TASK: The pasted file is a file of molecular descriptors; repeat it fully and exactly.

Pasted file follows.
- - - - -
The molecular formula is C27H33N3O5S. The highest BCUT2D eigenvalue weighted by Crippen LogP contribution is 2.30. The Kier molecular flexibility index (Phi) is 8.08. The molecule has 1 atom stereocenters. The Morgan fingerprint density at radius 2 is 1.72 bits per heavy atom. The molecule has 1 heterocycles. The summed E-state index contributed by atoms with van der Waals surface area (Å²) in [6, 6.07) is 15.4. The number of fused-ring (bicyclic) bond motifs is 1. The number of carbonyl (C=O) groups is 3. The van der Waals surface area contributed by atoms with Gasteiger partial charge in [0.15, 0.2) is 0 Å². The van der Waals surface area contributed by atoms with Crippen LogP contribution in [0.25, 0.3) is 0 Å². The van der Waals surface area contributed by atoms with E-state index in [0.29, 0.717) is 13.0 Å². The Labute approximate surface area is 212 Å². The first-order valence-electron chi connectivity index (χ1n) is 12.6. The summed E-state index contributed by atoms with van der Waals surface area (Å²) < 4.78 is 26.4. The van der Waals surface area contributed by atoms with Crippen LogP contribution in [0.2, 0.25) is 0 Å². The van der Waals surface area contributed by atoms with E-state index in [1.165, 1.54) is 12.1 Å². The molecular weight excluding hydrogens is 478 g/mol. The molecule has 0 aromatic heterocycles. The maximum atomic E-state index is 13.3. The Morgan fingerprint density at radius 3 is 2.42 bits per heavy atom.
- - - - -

The molecular formula is C27H33N3O5S. The highest BCUT2D eigenvalue weighted by Crippen LogP contribution is 2.30. The Kier molecular flexibility index (Phi) is 8.08. The molecule has 1 atom stereocenters. The Morgan fingerprint density at radius 2 is 1.72 bits per heavy atom. The molecule has 1 heterocycles. The summed E-state index contributed by atoms with van der Waals surface area (Å²) in [6, 6.07) is 15.4. The number of fused-ring (bicyclic) bond motifs is 1. The number of carbonyl (C=O) groups is 3. The van der Waals surface area contributed by atoms with Gasteiger partial charge in [0.15, 0.2) is 0 Å². The van der Waals surface area contributed by atoms with Crippen LogP contribution in [0.25, 0.3) is 0 Å². The van der Waals surface area contributed by atoms with E-state index in [0.29, 0.717) is 13.0 Å². The Labute approximate surface area is 212 Å². The first-order valence-electron chi connectivity index (χ1n) is 12.6. The summed E-state index contributed by atoms with van der Waals surface area (Å²) < 4.78 is 26.4. The van der Waals surface area contributed by atoms with Crippen LogP contribution in [0.2, 0.25) is 0 Å². The van der Waals surface area contributed by atoms with E-state index in [1.165, 1.54) is 12.1 Å². The molecular weight excluding hydrogens is 478 g/mol. The molecule has 0 aromatic heterocycles. The maximum atomic E-state index is 13.3. The Morgan fingerprint density at radius 3 is 2.42 bits per heavy atom.